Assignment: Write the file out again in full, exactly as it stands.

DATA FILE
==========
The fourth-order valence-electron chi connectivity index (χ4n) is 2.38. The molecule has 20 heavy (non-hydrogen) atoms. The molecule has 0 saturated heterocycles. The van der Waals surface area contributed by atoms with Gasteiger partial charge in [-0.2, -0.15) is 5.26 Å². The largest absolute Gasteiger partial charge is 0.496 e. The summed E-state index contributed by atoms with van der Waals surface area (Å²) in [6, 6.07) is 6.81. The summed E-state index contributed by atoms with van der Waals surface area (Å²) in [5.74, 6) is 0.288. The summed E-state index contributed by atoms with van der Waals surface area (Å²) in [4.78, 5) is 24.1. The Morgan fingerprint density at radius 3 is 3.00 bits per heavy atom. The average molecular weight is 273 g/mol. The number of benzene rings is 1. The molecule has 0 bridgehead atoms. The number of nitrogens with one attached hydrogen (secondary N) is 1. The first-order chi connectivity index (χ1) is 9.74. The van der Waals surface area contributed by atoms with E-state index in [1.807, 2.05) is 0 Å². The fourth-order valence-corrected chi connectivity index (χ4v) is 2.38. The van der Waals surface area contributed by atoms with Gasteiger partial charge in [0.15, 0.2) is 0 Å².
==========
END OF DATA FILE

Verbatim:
The fourth-order valence-electron chi connectivity index (χ4n) is 2.38. The molecule has 20 heavy (non-hydrogen) atoms. The molecule has 0 saturated heterocycles. The van der Waals surface area contributed by atoms with Gasteiger partial charge in [-0.2, -0.15) is 5.26 Å². The largest absolute Gasteiger partial charge is 0.496 e. The summed E-state index contributed by atoms with van der Waals surface area (Å²) in [6, 6.07) is 6.81. The summed E-state index contributed by atoms with van der Waals surface area (Å²) in [5.74, 6) is 0.288. The summed E-state index contributed by atoms with van der Waals surface area (Å²) in [4.78, 5) is 24.1. The Morgan fingerprint density at radius 3 is 3.00 bits per heavy atom. The average molecular weight is 273 g/mol. The number of benzene rings is 1. The molecule has 0 bridgehead atoms. The number of nitrogens with one attached hydrogen (secondary N) is 1. The first-order chi connectivity index (χ1) is 9.74. The van der Waals surface area contributed by atoms with E-state index in [1.807, 2.05) is 0 Å². The fourth-order valence-corrected chi connectivity index (χ4v) is 2.38. The van der Waals surface area contributed by atoms with Gasteiger partial charge in [0.15, 0.2) is 0 Å².